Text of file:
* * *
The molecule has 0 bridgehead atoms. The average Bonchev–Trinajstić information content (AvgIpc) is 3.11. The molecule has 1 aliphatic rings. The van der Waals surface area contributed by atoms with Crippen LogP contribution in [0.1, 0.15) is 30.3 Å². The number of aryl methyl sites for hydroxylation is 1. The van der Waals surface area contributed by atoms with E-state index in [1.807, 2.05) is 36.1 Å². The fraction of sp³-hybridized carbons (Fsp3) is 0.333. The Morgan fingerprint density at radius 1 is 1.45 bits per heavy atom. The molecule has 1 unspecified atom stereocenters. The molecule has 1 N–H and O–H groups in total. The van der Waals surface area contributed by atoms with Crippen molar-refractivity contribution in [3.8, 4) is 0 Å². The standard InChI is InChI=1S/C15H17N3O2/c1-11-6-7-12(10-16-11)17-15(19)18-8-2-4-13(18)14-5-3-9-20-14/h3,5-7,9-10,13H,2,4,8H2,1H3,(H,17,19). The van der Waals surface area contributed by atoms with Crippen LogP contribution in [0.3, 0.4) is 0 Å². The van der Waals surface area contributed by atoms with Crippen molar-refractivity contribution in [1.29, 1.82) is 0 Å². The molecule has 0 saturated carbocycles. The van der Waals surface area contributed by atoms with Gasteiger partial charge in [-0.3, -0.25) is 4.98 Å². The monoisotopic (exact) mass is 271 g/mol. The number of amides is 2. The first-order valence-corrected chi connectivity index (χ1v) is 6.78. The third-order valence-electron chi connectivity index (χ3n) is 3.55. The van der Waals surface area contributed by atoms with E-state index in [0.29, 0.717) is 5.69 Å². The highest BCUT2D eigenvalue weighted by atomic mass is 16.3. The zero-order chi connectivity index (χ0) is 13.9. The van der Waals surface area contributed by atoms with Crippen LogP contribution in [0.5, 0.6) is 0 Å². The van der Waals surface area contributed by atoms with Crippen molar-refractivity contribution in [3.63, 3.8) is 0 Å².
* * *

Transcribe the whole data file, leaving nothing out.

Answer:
The molecule has 0 bridgehead atoms. The average Bonchev–Trinajstić information content (AvgIpc) is 3.11. The molecule has 1 aliphatic rings. The van der Waals surface area contributed by atoms with Crippen LogP contribution in [0.1, 0.15) is 30.3 Å². The number of aryl methyl sites for hydroxylation is 1. The van der Waals surface area contributed by atoms with E-state index in [1.807, 2.05) is 36.1 Å². The fraction of sp³-hybridized carbons (Fsp3) is 0.333. The Morgan fingerprint density at radius 1 is 1.45 bits per heavy atom. The molecule has 1 unspecified atom stereocenters. The molecule has 1 N–H and O–H groups in total. The van der Waals surface area contributed by atoms with Crippen molar-refractivity contribution in [3.8, 4) is 0 Å². The standard InChI is InChI=1S/C15H17N3O2/c1-11-6-7-12(10-16-11)17-15(19)18-8-2-4-13(18)14-5-3-9-20-14/h3,5-7,9-10,13H,2,4,8H2,1H3,(H,17,19). The van der Waals surface area contributed by atoms with Crippen LogP contribution in [0.3, 0.4) is 0 Å². The van der Waals surface area contributed by atoms with Crippen molar-refractivity contribution in [1.29, 1.82) is 0 Å². The molecule has 0 saturated carbocycles. The van der Waals surface area contributed by atoms with Gasteiger partial charge in [-0.3, -0.25) is 4.98 Å². The monoisotopic (exact) mass is 271 g/mol. The number of amides is 2. The first-order valence-corrected chi connectivity index (χ1v) is 6.78. The third-order valence-electron chi connectivity index (χ3n) is 3.55. The van der Waals surface area contributed by atoms with E-state index in [0.29, 0.717) is 5.69 Å². The highest BCUT2D eigenvalue weighted by atomic mass is 16.3. The zero-order chi connectivity index (χ0) is 13.9. The van der Waals surface area contributed by atoms with Crippen LogP contribution in [0.5, 0.6) is 0 Å². The van der Waals surface area contributed by atoms with Crippen molar-refractivity contribution in [3.63, 3.8) is 0 Å².